Glory Road is a sports movie, though it has the added dimension of overcoming racism. All the characters have to do it in some form. The majority of my plot synopsis focused on the basketball side of this equation. The film has a number of other vignettes pertaining to this issue that I did not enumerate. If this is disappointing, then I recommend seeing the film. It is a good one. What this Catholic reviewer appreciates most about the of the movie is how Coach Haskins remind his players that dignity comes from within. This is where God resides in those of us who believe in Him, but it is also something implanted in each of us from the moment of conception. It is a spark of the Divine that makes us humans more than simply bones, flesh, and muscles. Jesus added a layer to our dignity when He died for us, making us spiritual children of God. There are many other ways of describing this unalterable fact. It is also why racism is so galling. It seeks to contravene what God has made of all of us. Racism is dehumanizing, in other words, to undo that which, as we have established, God has done. Coach Haskins reminding his players of the fact that their dignity comes from within is him telling them there is something inside that nobody can touch. In turn, this makes what racists try to do with their ignorant actions and rhetoric a fool’s errand in the truest sense of the term, and a waste of time put more simply. When you have knowledge of God, are in tune with that part of you most closely associated with God, anything is possible, including what the Miners of Texas Western did.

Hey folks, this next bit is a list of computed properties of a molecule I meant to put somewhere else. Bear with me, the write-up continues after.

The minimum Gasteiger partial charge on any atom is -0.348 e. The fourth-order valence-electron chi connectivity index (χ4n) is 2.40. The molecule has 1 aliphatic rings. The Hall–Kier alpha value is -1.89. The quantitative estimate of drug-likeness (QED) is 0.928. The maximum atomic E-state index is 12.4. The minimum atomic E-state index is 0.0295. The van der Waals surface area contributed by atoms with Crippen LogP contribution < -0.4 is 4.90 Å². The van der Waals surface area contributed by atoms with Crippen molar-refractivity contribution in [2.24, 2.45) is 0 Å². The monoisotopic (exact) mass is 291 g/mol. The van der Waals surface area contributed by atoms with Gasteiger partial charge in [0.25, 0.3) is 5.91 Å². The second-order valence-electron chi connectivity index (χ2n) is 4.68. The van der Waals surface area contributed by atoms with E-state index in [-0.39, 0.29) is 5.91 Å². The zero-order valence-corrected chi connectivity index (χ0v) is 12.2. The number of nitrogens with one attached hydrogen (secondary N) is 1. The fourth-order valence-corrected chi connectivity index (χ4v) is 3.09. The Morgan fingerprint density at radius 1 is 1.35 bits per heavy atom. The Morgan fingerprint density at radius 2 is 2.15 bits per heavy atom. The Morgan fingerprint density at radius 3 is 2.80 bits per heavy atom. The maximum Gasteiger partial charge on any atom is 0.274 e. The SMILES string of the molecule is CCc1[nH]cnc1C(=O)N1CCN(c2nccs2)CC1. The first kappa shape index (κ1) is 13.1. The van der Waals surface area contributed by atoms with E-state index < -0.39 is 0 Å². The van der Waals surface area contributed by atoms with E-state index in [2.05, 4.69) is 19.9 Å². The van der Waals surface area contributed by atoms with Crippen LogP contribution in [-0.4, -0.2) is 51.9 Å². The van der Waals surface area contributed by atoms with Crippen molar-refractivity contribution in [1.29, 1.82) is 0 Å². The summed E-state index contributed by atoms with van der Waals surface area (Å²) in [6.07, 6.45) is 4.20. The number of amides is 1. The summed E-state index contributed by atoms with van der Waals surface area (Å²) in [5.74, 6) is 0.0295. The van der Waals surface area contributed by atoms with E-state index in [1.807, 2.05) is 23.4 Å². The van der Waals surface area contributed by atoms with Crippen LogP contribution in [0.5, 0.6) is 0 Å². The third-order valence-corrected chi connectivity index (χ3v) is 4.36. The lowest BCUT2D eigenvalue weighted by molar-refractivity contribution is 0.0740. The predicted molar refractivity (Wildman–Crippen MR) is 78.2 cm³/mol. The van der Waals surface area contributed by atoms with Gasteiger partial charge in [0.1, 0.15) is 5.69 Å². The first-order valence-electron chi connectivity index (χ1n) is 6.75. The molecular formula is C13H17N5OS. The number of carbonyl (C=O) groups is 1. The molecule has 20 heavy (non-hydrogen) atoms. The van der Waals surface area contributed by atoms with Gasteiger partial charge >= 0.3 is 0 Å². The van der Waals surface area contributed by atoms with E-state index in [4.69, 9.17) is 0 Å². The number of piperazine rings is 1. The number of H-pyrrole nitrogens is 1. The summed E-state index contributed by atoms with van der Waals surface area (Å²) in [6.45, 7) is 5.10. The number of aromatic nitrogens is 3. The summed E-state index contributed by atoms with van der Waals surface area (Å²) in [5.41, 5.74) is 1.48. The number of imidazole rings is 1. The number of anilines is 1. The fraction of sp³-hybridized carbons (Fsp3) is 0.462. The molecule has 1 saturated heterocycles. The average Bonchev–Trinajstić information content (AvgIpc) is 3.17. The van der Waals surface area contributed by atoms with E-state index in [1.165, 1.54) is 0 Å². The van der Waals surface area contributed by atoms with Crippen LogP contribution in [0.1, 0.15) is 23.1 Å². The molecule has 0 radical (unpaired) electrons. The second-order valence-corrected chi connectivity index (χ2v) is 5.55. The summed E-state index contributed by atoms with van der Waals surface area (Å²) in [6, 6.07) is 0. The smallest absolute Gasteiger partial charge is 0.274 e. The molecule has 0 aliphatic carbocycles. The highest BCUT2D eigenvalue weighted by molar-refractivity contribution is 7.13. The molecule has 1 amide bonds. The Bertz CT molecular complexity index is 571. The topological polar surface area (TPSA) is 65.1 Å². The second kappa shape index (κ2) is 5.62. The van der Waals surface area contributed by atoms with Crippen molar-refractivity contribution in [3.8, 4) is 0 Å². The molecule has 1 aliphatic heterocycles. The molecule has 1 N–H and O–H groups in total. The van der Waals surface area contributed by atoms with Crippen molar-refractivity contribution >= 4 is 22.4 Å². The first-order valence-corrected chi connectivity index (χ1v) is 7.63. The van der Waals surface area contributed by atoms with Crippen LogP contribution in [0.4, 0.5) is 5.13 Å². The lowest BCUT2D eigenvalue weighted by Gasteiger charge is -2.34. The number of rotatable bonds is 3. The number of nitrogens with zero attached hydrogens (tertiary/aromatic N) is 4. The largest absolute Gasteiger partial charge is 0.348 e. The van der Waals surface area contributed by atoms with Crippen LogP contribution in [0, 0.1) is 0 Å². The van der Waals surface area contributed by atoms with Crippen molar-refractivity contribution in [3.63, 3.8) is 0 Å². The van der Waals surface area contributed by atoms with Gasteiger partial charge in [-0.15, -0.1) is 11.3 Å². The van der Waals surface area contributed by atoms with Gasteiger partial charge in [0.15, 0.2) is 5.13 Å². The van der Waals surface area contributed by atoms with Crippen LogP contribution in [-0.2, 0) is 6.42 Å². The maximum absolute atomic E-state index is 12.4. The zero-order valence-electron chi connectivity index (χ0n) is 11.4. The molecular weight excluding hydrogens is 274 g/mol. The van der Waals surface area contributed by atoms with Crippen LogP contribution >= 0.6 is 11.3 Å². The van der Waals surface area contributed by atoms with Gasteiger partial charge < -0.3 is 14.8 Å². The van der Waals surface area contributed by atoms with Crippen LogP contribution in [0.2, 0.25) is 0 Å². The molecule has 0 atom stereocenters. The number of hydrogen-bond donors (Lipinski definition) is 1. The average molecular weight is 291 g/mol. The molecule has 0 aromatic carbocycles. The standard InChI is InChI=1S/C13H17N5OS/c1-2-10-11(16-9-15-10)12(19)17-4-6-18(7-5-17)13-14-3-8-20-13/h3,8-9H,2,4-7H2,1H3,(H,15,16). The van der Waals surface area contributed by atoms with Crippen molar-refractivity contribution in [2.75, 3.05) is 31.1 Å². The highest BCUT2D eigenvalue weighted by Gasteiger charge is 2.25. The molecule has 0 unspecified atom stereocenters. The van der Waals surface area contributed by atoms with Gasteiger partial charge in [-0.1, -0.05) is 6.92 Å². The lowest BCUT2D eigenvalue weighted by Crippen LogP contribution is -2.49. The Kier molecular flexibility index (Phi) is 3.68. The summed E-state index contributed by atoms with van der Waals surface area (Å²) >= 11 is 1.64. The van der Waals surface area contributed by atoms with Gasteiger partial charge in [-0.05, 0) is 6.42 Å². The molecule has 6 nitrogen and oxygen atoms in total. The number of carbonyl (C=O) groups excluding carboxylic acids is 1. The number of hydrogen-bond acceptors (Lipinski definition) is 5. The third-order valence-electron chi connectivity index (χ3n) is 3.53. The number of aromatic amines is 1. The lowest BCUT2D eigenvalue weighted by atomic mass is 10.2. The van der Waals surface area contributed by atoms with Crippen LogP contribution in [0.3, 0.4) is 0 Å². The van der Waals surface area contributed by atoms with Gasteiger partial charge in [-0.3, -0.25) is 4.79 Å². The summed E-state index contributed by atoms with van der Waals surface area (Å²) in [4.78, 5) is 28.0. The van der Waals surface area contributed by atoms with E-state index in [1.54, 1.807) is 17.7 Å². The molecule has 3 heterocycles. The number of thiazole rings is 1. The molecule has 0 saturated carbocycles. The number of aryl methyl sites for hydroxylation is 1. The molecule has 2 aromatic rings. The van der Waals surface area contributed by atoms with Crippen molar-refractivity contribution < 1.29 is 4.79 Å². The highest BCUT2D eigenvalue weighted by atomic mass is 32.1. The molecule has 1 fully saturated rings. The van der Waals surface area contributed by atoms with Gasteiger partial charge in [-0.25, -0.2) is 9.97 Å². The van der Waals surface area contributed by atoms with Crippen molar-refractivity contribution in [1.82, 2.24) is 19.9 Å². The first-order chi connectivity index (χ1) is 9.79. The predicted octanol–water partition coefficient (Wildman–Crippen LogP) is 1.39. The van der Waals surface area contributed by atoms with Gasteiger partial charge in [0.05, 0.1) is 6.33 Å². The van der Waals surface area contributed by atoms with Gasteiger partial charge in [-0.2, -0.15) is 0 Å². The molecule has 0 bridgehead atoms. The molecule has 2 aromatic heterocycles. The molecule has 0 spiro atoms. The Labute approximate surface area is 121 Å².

When it comes to sports movies like Glory Road, I often worry that the play of the actors they get to perform as athletes is not going to be believable. It is tough to find people who are gifted in the dramatic arts as well as on the field of play. This film has a good mix of both, yet that is not the main reason to see it. Watch it because it is a good movie. As a graduate of Loyola, I may have a slightly different take on the story, but that does not take away from its quality.